Saturday, May 22, 2010
Rocco and His Brothers
A long movie does not necessarily have to be a bad movie. Some of my favorite movies -- The Great Escape, The Alamo, The Godfather, The Good, the Bad and the Ugly -- all clock in around three hours if not longer. But these long movies tend to work better in a historical context, the big epic movie. It's not a hard and fast rule, but it certainly helps. The Godfather is a 3-hour movie about a mafia family, but for lack of a more educated description; stuff happens.
One of Italy's neorealist films, 1960's Rocco and His Brothers, is a movie that clocks in at just under three hours, and in a similar fashion tells the relationships and inner workings of a large family. Sure, those relationships develop over time and problems arise, but in telling a story as realistically and personally as possible, the sometimes slow pacing kills any energy that builds up. Add to the mix characters making decisions that no human being would ever make, and I came away disappointed in a movie that's earned a reputation of a classic.
After the family patriarch dies, the Parondi clan moves north to Milan, leaving their simpler life in the Italian countryside behind them. The mother, Rosaria (Katina Paxinou), hopes to receive some help settling in from her oldest son, Vincenzo (Spiro Focas), who's moved to the city and is engaged to Ginetta (Claudia Cardinale). Rosaria disapproves of the engagement so now the family and her five sons must figure a way to survive on their own with no means of support. Vincenzo ends up moving out and living with Ginetta so the other four brothers have to scramble for work.
The second oldest brother, Simone (Renato Salvatori), drifts along until he's spotted working in a gym and starts boxing, quickly rising through the ranks. Then there's Rocco (Alain Delon), a good-natured, very kind young man who always looks out for his mother and brothers, often at his own expense. Ciro (Max Cartier) goes to trade school so he can get a job at the Alfa Romeo factory, and the youngest, teenager Luca (Rocco Vidolazzi) makes deliveries for a pharmacy. Everything seems like they're on the right track, but conflicts and rivalries pop up among the brothers, tearing them apart with little hope of bringing them back together.
In terms of style, 'Rocco' is can't miss with that Italian neorealism filmmaking easily seen throughout the movie. Filmed in black and white on location in Rome and Milan, director Luchino Visconti delivers a movie that is gorgeous to look at. The camerawork isn't aggressive but you're always aware the lens is right there in the streets or the crowded apartments with the characters. Long shots/takes pop up throughout the movie almost as if the camera is there with the characters watching the plot develop. In a cool little bit of personal style, each segment is introduced with a brother's name as their personal story comes to the forefront.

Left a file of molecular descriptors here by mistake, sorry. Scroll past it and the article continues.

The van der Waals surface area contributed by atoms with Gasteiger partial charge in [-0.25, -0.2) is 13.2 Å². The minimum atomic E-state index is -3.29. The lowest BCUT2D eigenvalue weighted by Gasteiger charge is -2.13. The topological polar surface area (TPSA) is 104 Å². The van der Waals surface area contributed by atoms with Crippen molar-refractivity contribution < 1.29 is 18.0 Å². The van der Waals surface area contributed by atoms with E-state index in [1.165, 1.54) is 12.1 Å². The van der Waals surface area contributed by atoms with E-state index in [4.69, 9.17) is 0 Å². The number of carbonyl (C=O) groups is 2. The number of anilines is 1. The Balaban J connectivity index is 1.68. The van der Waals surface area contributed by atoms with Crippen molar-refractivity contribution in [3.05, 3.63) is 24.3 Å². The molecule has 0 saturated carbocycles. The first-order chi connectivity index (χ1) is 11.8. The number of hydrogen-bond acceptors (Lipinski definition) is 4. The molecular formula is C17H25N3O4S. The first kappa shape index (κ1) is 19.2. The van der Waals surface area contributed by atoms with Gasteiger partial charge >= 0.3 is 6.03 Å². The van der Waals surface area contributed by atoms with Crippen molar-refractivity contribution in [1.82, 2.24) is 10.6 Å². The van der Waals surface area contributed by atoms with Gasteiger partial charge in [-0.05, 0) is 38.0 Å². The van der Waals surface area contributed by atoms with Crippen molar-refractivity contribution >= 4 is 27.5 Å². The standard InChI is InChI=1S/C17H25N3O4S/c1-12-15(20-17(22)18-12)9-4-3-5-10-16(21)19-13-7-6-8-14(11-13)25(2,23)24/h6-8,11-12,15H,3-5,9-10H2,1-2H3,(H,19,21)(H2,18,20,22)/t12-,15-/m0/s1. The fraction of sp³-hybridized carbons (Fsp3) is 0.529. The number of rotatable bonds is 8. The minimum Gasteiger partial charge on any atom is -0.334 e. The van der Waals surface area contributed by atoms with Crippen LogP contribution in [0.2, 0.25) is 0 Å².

But as talented as Visconti is and as beautiful a movie as he creates, the visual and the realism only last for so long. This is a llllllllllllong movie where just about every one of its 175-minute running time is noticeable. Overall, not much happens other than long scenes of dialogue here and there, then longer segments where nothing is said at all.
Even with five brothers, the Parondi mother, and a long list of supporting characters, the story centers on Rocco, the saintly brother, and Simone, the supremely flawed brother on a bad road. Delon is one of my favorites, and his character is beyond likable without a dent in the armor with at least a couple allusions to him being a Christ-like figure. Salvatori as Simone is everything Rocco isn't. He drinks, gambles, runs around with women but truly loves one, a prostitute, Nadia (Annie Girardot) and lets his brief success and power go to his head.
The conflict between these two brothers is the key driving force in the 2nd half of the movie as Simone hits wall after wall, causing one problem after another, and driving his family away even though they're trying to help him. Leading that charge is Rocco who is able to look past all these horrific flaws and decisions because at the core of the problem, Simone is his brother and he can look past it all. I won't spoil how the relationship develops and climaxes, but let's say Nadia is involved and she ends up with the brother she wants nothing to do with. Rocco makes decision after decision trying to help his brother when in real life, it feels like NO ONE would ever allow themselves to be stepped on and marched over as much as he does.
I understand making Rocco's character as likable as he is. After his father dies, Rocco steps into the role of looking out for his family because no one else can. But there's a limit to that. I've always had a pet peeve about characters -- not just in movies but also books, TV -- that make a decision(s) because the story requires it. Add to that element the issue that Simone is impossible to root for, impossible to get behind, and it just becomes more infuriating. The ending itself is ambiguous and forces you to decide how everything is resolved. Ideally, Rocco comes to his senses, but that's just too easy.
Knowing this movie was held in high regard by critics and fans alike, I wanted to like this movie, even more so considering the talent involved in front of and behind the camera. But all things considered, the flaws were just too much. The movie is far too long, incredibly slow-moving, and the characters make decisions that no sane person would ever make for the sake of the story. I'll give it 2 stars because it's trying to be something more, and even if it fails, it was a worthy attempt.
Rocco and His Brothers <----trailer (1960): **/****